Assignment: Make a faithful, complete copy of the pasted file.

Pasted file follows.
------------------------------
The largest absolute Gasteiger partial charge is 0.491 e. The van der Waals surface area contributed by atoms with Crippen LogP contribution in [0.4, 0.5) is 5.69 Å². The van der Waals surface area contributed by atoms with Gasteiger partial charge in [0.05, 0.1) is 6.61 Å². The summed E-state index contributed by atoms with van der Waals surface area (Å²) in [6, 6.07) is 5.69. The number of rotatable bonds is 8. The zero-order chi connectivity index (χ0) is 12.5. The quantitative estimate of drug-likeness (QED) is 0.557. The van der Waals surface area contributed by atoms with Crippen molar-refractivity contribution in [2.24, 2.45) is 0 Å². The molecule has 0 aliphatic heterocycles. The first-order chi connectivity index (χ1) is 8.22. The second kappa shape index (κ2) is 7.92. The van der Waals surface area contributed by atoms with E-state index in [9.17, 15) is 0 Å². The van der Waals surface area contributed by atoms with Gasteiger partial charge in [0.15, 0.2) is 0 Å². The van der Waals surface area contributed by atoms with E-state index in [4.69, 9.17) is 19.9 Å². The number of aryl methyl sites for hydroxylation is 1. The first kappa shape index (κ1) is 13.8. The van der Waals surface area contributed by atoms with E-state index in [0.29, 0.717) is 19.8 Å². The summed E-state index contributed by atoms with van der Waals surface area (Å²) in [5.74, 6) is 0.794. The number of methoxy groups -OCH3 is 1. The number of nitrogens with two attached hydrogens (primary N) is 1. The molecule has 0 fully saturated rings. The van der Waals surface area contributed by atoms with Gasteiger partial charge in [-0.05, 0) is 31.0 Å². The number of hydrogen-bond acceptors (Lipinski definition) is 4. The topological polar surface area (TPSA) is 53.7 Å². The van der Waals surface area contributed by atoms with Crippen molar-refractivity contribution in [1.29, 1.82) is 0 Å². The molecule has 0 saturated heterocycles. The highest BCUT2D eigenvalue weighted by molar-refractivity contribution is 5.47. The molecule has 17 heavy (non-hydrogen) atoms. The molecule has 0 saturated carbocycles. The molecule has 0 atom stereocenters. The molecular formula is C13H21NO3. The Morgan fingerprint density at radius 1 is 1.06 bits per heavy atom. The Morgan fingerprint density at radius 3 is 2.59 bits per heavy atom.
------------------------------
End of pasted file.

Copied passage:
The largest absolute Gasteiger partial charge is 0.491 e. The van der Waals surface area contributed by atoms with Crippen LogP contribution in [0.4, 0.5) is 5.69 Å². The van der Waals surface area contributed by atoms with Gasteiger partial charge in [0.05, 0.1) is 6.61 Å². The summed E-state index contributed by atoms with van der Waals surface area (Å²) in [6, 6.07) is 5.69. The number of rotatable bonds is 8. The zero-order chi connectivity index (χ0) is 12.5. The quantitative estimate of drug-likeness (QED) is 0.557. The van der Waals surface area contributed by atoms with Crippen molar-refractivity contribution in [2.24, 2.45) is 0 Å². The molecule has 0 aliphatic heterocycles. The first-order chi connectivity index (χ1) is 8.22. The second kappa shape index (κ2) is 7.92. The van der Waals surface area contributed by atoms with E-state index in [9.17, 15) is 0 Å². The van der Waals surface area contributed by atoms with Gasteiger partial charge in [0.15, 0.2) is 0 Å². The van der Waals surface area contributed by atoms with E-state index in [4.69, 9.17) is 19.9 Å². The number of aryl methyl sites for hydroxylation is 1. The first kappa shape index (κ1) is 13.8. The van der Waals surface area contributed by atoms with E-state index in [0.29, 0.717) is 19.8 Å². The summed E-state index contributed by atoms with van der Waals surface area (Å²) in [5.74, 6) is 0.794. The number of methoxy groups -OCH3 is 1. The number of nitrogens with two attached hydrogens (primary N) is 1. The molecule has 0 fully saturated rings. The van der Waals surface area contributed by atoms with Gasteiger partial charge in [-0.05, 0) is 31.0 Å². The number of hydrogen-bond acceptors (Lipinski definition) is 4. The topological polar surface area (TPSA) is 53.7 Å². The van der Waals surface area contributed by atoms with Crippen molar-refractivity contribution in [1.29, 1.82) is 0 Å². The molecule has 0 saturated heterocycles. The highest BCUT2D eigenvalue weighted by molar-refractivity contribution is 5.47. The molecule has 17 heavy (non-hydrogen) atoms. The molecule has 0 saturated carbocycles. The molecule has 0 atom stereocenters. The molecular formula is C13H21NO3. The Morgan fingerprint density at radius 1 is 1.06 bits per heavy atom. The Morgan fingerprint density at radius 3 is 2.59 bits per heavy atom.